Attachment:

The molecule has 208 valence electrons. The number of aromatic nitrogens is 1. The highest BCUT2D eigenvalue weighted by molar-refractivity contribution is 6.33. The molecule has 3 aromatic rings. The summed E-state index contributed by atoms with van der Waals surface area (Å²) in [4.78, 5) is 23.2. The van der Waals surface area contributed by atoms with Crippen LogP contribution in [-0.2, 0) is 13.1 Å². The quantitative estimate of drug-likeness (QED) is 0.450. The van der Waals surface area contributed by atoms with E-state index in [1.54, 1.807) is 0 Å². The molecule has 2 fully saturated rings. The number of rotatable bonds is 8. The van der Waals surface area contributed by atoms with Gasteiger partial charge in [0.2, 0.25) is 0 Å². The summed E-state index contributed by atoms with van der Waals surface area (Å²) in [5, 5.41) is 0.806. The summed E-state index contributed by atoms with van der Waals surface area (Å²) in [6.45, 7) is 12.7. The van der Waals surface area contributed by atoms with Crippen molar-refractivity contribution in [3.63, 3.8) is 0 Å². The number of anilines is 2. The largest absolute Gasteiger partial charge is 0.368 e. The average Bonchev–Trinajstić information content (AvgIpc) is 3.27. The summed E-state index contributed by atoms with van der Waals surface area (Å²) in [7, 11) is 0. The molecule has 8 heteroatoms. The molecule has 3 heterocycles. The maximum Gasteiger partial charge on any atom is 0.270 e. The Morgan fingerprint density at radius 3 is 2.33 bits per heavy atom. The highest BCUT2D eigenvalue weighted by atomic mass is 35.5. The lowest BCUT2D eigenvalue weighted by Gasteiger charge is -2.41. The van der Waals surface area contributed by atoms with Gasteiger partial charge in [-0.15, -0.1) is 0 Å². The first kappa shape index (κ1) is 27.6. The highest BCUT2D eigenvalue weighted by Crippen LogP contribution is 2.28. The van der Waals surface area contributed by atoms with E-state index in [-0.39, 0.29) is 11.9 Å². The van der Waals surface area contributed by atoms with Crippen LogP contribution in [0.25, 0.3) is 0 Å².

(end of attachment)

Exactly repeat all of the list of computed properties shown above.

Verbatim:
The molecule has 208 valence electrons. The number of aromatic nitrogens is 1. The highest BCUT2D eigenvalue weighted by molar-refractivity contribution is 6.33. The molecule has 3 aromatic rings. The summed E-state index contributed by atoms with van der Waals surface area (Å²) in [4.78, 5) is 23.2. The van der Waals surface area contributed by atoms with Crippen LogP contribution in [-0.2, 0) is 13.1 Å². The quantitative estimate of drug-likeness (QED) is 0.450. The van der Waals surface area contributed by atoms with E-state index in [1.54, 1.807) is 0 Å². The molecule has 2 fully saturated rings. The number of rotatable bonds is 8. The van der Waals surface area contributed by atoms with Gasteiger partial charge in [0.2, 0.25) is 0 Å². The summed E-state index contributed by atoms with van der Waals surface area (Å²) in [5, 5.41) is 0.806. The summed E-state index contributed by atoms with van der Waals surface area (Å²) in [6.45, 7) is 12.7. The van der Waals surface area contributed by atoms with Crippen molar-refractivity contribution in [3.63, 3.8) is 0 Å². The number of anilines is 2. The largest absolute Gasteiger partial charge is 0.368 e. The average Bonchev–Trinajstić information content (AvgIpc) is 3.27. The summed E-state index contributed by atoms with van der Waals surface area (Å²) in [7, 11) is 0. The molecule has 8 heteroatoms. The molecule has 3 heterocycles. The maximum Gasteiger partial charge on any atom is 0.270 e. The Morgan fingerprint density at radius 3 is 2.33 bits per heavy atom. The highest BCUT2D eigenvalue weighted by atomic mass is 35.5. The lowest BCUT2D eigenvalue weighted by Gasteiger charge is -2.41. The van der Waals surface area contributed by atoms with Gasteiger partial charge in [-0.15, -0.1) is 0 Å². The first kappa shape index (κ1) is 27.6. The highest BCUT2D eigenvalue weighted by Crippen LogP contribution is 2.28. The van der Waals surface area contributed by atoms with E-state index in [-0.39, 0.29) is 11.9 Å². The van der Waals surface area contributed by atoms with Crippen LogP contribution in [0.25, 0.3) is 0 Å².